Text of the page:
June 14, 2013—The gastrointestinal system is the body’s primary site of digestion and absorption of nutrients. It is also one of the body’s largest immune systems and communication centers, and plays a major role in the health and well-being of the entire body. At a community health seminar offered at The Miller Practice at NYU Langone Medical Center, Dr. Sophie M. Balzora and Dr. Lisa Ganjhu provided vital information and practical tips on how to minimize symptoms such as heartburn and maximize our digestive and overall health.
Heartburn: What It Is, How To Treat It, and When To Call a Doctor
More than 60,000 Americans experience heartburn at least monthly. “Heartburn is the hallmark symptom of gastroesophageal reflux disease, or GERD, a condition in which the acid produced in the stomach comes up into the esophagus, and over time, can injure the lining of the esophagus,” said Sophie M. Balzora, MD, clinical instructor in medicine, NYU School of Medicine, and Board-certified gastroenterologist at The Miller Practice at NYU Langone Medical Center. People who smoke, are obese, have diabetes, or are pregnant are at increased risk for GERD.
According to Dr. Balzora, some simple lifestyle measures can help many people reduce the occurrence of heartburn. For example, choosing to go for a walk instead of lying down immediately after a meal can aid digestion, thereby preventing the food from sitting in the stomach, rising into the esophagus, and triggering heartburn. In addition, eating smaller meal portions and avoiding certain trigger foods can help to reduce the occurrence of heartburn. “The dietary triggers vary from person to person, so while eliminating all potential trigger foods is unrealistic, knowing what causes heartburn for you is key,” Dr. Balzora explained (more tips for reducing heartburn).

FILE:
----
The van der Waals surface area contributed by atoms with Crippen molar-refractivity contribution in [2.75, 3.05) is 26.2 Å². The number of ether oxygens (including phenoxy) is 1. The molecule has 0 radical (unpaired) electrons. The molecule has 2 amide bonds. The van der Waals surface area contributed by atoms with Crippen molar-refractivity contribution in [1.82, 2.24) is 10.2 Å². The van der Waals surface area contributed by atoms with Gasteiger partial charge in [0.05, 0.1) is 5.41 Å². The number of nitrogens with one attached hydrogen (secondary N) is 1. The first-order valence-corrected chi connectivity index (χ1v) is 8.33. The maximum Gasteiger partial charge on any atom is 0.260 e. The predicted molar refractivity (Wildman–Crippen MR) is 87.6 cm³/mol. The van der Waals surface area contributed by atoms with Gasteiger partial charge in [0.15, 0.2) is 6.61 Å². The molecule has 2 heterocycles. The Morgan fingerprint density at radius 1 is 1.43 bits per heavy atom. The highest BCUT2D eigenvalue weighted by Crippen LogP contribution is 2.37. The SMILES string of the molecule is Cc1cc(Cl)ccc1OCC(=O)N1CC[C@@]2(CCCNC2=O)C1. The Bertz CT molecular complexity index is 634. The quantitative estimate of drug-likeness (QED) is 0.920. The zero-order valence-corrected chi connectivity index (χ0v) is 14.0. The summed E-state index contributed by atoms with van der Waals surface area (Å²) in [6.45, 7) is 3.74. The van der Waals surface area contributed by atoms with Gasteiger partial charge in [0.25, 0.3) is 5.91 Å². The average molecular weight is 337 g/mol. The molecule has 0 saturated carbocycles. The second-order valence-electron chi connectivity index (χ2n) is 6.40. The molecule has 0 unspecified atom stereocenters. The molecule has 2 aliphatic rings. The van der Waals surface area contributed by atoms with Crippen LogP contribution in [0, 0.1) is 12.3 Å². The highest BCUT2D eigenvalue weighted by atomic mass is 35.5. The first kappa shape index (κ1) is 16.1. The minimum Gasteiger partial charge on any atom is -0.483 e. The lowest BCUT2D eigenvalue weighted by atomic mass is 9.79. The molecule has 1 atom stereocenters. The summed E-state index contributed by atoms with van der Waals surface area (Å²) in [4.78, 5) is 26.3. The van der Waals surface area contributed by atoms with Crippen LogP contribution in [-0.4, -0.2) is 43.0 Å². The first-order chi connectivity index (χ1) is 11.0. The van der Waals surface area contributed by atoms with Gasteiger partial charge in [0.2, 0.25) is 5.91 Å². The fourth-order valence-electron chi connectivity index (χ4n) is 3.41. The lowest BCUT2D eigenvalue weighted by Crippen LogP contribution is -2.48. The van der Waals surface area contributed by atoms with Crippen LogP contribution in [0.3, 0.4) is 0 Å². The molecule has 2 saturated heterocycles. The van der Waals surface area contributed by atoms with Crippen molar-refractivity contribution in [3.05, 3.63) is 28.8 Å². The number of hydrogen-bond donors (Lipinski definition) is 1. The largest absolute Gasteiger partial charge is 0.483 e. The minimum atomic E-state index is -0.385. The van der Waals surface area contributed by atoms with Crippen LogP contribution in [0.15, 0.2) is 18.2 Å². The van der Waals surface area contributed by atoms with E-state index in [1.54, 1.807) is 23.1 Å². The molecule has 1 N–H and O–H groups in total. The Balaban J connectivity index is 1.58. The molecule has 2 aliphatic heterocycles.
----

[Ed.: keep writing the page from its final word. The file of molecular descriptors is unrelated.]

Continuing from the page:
Dr. Balzora noted that chronic GERD can lead to repetitive injury to the lining of the esophagus, and in some people, progression to a pre-cancerous condition called Barrett’s esophagus. This makes the diagnosis and treatment of chronic GERD especially important. If an individual is diagnosed with GERD, his/her gastroenterologist may prescribe medications to reduce stomach acid. “Antacids act to neutralize the acid present in your stomach. Proton pump inhibitor (PPI) agents, however, get to the heart of the matter, by working to reduce the production of acid in the stomach,” Dr. Balzora explained. If chronic GERD is caused by a hiatal hernia or a relaxed valve between the stomach and esophagus, endoscopic and surgical interventions may also be options to prevent future GERD. For people who are diagnosed with Barrett’s esophagus, PPI agents are commonly prescribed to prevent further injury to the lining of the esophagus. In some cases of severe Barrett’s esophagus, certain procedures such as radiofrequency ablation (RFA), photodynamic therapy, or endoscopic mucosal resection (EMR) may be performed to treat the injured tissue and prevent progression to cancer.
“Occasional heartburn is not a cause for concern. But heartburn that is persistent or frequent could be a symptom of an underlying medical condition and should be evaluated by your doctor,” Dr. Balzora concluded.